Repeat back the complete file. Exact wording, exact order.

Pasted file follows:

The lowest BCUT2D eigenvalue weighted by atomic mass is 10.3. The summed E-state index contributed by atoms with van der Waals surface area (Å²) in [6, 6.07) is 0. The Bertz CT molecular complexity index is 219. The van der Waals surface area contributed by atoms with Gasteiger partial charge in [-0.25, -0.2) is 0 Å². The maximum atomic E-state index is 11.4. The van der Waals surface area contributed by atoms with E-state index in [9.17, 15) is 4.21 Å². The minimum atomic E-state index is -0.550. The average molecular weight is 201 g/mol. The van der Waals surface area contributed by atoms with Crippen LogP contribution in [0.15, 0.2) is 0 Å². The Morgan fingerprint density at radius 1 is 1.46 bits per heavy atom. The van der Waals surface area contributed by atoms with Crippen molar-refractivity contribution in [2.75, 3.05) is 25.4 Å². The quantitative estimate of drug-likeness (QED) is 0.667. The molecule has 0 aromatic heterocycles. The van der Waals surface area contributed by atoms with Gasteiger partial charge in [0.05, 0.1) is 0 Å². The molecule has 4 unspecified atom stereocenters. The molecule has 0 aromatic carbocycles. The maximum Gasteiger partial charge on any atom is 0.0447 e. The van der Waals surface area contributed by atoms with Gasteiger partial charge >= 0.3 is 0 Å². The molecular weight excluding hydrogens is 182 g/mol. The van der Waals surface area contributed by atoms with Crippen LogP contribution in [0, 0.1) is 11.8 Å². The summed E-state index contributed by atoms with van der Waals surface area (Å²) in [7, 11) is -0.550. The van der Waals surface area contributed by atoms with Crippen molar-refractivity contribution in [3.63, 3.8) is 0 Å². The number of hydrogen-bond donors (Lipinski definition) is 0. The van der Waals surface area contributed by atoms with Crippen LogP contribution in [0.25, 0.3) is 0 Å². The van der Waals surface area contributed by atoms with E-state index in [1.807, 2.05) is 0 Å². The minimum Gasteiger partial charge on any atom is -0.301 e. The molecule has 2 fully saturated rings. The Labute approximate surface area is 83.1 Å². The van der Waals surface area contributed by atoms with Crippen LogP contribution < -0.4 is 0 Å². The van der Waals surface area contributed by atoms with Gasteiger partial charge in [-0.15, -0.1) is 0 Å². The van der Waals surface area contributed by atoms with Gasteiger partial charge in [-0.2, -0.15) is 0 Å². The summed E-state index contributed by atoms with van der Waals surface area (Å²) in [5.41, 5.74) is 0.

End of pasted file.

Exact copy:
The lowest BCUT2D eigenvalue weighted by atomic mass is 10.3. The summed E-state index contributed by atoms with van der Waals surface area (Å²) in [6, 6.07) is 0. The Bertz CT molecular complexity index is 219. The van der Waals surface area contributed by atoms with Gasteiger partial charge in [-0.25, -0.2) is 0 Å². The maximum atomic E-state index is 11.4. The van der Waals surface area contributed by atoms with E-state index in [9.17, 15) is 4.21 Å². The minimum atomic E-state index is -0.550. The average molecular weight is 201 g/mol. The van der Waals surface area contributed by atoms with Crippen LogP contribution in [0.15, 0.2) is 0 Å². The Morgan fingerprint density at radius 1 is 1.46 bits per heavy atom. The van der Waals surface area contributed by atoms with Crippen molar-refractivity contribution in [2.75, 3.05) is 25.4 Å². The quantitative estimate of drug-likeness (QED) is 0.667. The molecule has 0 aromatic heterocycles. The van der Waals surface area contributed by atoms with Gasteiger partial charge in [0.05, 0.1) is 0 Å². The molecule has 4 unspecified atom stereocenters. The molecule has 0 aromatic carbocycles. The maximum Gasteiger partial charge on any atom is 0.0447 e. The van der Waals surface area contributed by atoms with Gasteiger partial charge >= 0.3 is 0 Å². The molecular weight excluding hydrogens is 182 g/mol. The van der Waals surface area contributed by atoms with Crippen LogP contribution in [0, 0.1) is 11.8 Å². The summed E-state index contributed by atoms with van der Waals surface area (Å²) in [7, 11) is -0.550. The van der Waals surface area contributed by atoms with Crippen molar-refractivity contribution in [3.63, 3.8) is 0 Å². The number of hydrogen-bond donors (Lipinski definition) is 0. The van der Waals surface area contributed by atoms with Crippen LogP contribution in [0.25, 0.3) is 0 Å². The van der Waals surface area contributed by atoms with E-state index in [1.807, 2.05) is 0 Å². The minimum Gasteiger partial charge on any atom is -0.301 e. The molecule has 2 fully saturated rings. The Labute approximate surface area is 83.1 Å². The van der Waals surface area contributed by atoms with Crippen LogP contribution < -0.4 is 0 Å². The van der Waals surface area contributed by atoms with Gasteiger partial charge in [-0.15, -0.1) is 0 Å². The van der Waals surface area contributed by atoms with Gasteiger partial charge in [-0.2, -0.15) is 0 Å². The summed E-state index contributed by atoms with van der Waals surface area (Å²) in [5.41, 5.74) is 0.